Tilting armature relay with adjustable contact pressure

A tilting-armature relay having an excitation coil and magnetic core mounted within a housing and supported by a magnet yoke. A tilted armature mounted above the core pivots about a knife-edge bearing and responds to an electromagnetic field. A supporting spring is clamped to the magnet yoke for providing a spring force against the armature and a leaf spring carrying a first of a set of electrical contacts is mounted atop and operates with the armature. The leaf spring is fixedly connected to the supporting spring forming an overlapping connecting piece for connecting the supporting spring to the armature. The supporting spring exerts a pulling force on the leaf spring for providing a restoring force to the armature forcing together the set of electrical contacts and exactly defining a contact pressure therebetween independent of the spring characteristic of the supporting spring.

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Description
BACKGROUND OF THE INVENTION

1. Field of the Invention

The invention relates generally to electromagnetic relays and more particularly to an electromagnetic relay with a tilting-armature pivoted about a knife-edge bearing.

2. Description of the Prior Art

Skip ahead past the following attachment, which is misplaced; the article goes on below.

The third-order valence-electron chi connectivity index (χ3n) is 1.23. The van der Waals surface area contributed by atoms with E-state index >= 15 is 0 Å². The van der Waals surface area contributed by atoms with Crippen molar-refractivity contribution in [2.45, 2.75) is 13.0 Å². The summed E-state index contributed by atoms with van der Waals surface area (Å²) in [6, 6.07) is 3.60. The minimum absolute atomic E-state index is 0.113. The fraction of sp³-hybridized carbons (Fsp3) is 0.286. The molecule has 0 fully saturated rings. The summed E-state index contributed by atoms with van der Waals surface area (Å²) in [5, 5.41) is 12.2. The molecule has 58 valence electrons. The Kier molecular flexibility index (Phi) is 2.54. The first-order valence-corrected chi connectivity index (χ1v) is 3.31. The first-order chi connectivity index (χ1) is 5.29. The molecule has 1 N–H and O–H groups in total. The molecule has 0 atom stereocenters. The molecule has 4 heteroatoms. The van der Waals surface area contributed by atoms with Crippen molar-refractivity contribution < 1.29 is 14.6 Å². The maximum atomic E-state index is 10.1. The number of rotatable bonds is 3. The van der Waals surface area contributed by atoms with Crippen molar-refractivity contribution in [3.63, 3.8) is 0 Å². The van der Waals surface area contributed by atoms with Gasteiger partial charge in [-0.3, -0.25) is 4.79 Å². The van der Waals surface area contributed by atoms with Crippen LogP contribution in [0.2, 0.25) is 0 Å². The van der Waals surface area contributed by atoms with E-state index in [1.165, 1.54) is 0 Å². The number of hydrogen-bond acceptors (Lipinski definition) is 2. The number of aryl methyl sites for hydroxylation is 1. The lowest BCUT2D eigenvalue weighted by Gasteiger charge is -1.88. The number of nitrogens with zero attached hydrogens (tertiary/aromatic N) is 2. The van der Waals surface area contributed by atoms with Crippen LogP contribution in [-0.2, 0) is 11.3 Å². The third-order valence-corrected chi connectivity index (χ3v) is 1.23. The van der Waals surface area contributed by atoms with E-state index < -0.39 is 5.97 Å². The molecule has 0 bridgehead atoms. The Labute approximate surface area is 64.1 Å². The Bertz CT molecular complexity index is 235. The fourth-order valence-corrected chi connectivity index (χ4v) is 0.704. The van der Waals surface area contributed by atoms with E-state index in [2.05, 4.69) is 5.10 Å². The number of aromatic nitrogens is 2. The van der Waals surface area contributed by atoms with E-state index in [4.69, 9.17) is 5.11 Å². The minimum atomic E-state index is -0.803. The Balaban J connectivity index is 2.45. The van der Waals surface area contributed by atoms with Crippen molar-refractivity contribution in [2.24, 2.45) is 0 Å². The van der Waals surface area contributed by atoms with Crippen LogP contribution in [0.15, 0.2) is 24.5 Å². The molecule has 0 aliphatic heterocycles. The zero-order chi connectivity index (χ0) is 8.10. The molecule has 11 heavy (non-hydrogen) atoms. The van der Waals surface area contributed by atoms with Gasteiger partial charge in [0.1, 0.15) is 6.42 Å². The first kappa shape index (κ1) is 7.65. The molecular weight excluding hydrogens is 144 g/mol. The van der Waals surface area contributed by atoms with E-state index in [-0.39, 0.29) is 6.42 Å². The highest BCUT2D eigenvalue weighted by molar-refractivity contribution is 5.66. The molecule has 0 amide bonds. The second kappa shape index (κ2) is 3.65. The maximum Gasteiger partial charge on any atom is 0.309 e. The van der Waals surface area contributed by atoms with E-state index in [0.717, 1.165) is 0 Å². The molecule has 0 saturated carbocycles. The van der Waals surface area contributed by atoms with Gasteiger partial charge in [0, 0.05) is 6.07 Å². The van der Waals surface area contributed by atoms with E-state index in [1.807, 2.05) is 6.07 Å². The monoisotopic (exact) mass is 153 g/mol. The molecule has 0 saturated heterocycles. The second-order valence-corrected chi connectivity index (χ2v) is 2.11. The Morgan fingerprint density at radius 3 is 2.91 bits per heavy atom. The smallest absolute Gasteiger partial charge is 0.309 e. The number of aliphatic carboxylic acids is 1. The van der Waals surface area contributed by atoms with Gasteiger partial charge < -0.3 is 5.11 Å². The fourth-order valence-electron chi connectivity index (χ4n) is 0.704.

In the art of electromagnetic relaying, relay devices having an armature supported by and pivoted about a knife-edge bearing are known as tilting-armature relays. In this type of relay, an armature is mounted above a magnetic core wrapped with an excitation winding. The magnetic core and excitation winding are partially enclosed by a magnet yoke which includes an edge. The armature includes a notch at one end which is positioned above and mates with the edge of the magnet yoke. A supporting spring is employed to apply a pulling force on the armature against the edge of the magnet yoke causing the armature to pivot about the edge. This action may be employed to control the operation of a set of electrical break contacts. It is known to utilize support springs comprised of metal tapes or spiral springs as is illustrated in the Swiss Pat. No. 20 68 32 and the German Published Patent Application No. 20 29 607. In addition, German Pat. No. 30 08 783 discloses supporting springs fashioned from plastics material and molded for example to a coilform. It is common in each of the disclosures recited that the bearing and resetting or restoring force produced by the supporting springs and acting upon the armature depends upon the spring force of the supporting spring. However, in mass production, a desirable spring characteristic can only be produced within certain tolerance limits. The tolerance limits exist due to the method of manufacturing the supporting springs and the quality of material utilized. Note that the metal tapes and spiral springs do not always have exactly the same resilient properties throughout their entire lengths. Therefore, a problem exists in that the resetting or restoring forces acting on the armature are subject to fabrication spreads. The restoring force acting on the armature is most significant when the excitation coil is not energized forcing the armature to pivot into a rest position. The set of electrical break contacts which are employed to control an external electrical circuit are closed in the rest position. The restoring force acting on the armature controls the pressure between the break contacts and consequently the quality of the electrical connection. Thus, if the restoring force is not constant, then the contact pressure varies resulting in a poor electrical connection. These problems continue to exist in the art of building tilting-armature relays.